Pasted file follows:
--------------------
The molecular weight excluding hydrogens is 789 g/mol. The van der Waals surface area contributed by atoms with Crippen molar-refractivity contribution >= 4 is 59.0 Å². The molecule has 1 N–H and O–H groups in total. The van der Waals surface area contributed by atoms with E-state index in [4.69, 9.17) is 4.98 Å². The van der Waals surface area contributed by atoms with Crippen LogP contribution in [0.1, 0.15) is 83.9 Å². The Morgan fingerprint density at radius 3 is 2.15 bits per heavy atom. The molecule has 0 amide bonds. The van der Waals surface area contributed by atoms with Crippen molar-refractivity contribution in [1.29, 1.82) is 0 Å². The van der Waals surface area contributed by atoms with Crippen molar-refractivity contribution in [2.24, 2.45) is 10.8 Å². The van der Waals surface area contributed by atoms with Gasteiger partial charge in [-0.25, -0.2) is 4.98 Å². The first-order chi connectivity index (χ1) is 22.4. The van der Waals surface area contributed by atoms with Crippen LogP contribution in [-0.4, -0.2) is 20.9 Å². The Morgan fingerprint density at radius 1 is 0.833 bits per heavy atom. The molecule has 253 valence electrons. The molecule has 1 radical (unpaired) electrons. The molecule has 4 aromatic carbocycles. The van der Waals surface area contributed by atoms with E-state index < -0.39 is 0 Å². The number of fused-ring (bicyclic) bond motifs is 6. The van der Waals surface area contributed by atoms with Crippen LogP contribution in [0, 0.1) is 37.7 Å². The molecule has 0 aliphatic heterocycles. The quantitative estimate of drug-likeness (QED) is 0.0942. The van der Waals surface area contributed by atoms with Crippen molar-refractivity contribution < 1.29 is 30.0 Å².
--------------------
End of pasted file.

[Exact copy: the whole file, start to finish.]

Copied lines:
The molecular weight excluding hydrogens is 789 g/mol. The van der Waals surface area contributed by atoms with Crippen molar-refractivity contribution >= 4 is 59.0 Å². The molecule has 1 N–H and O–H groups in total. The van der Waals surface area contributed by atoms with E-state index in [4.69, 9.17) is 4.98 Å². The van der Waals surface area contributed by atoms with Crippen LogP contribution in [0.1, 0.15) is 83.9 Å². The Morgan fingerprint density at radius 3 is 2.15 bits per heavy atom. The molecule has 0 amide bonds. The van der Waals surface area contributed by atoms with Crippen molar-refractivity contribution in [1.29, 1.82) is 0 Å². The van der Waals surface area contributed by atoms with Crippen molar-refractivity contribution in [2.24, 2.45) is 10.8 Å². The van der Waals surface area contributed by atoms with Gasteiger partial charge in [-0.25, -0.2) is 4.98 Å². The first-order chi connectivity index (χ1) is 22.4. The van der Waals surface area contributed by atoms with Crippen LogP contribution in [-0.4, -0.2) is 20.9 Å². The Morgan fingerprint density at radius 1 is 0.833 bits per heavy atom. The molecule has 253 valence electrons. The molecule has 1 radical (unpaired) electrons. The molecule has 4 aromatic carbocycles. The van der Waals surface area contributed by atoms with E-state index < -0.39 is 0 Å². The number of fused-ring (bicyclic) bond motifs is 6. The van der Waals surface area contributed by atoms with Crippen LogP contribution in [0, 0.1) is 37.7 Å². The molecule has 0 aliphatic heterocycles. The quantitative estimate of drug-likeness (QED) is 0.0942. The van der Waals surface area contributed by atoms with Crippen molar-refractivity contribution < 1.29 is 30.0 Å².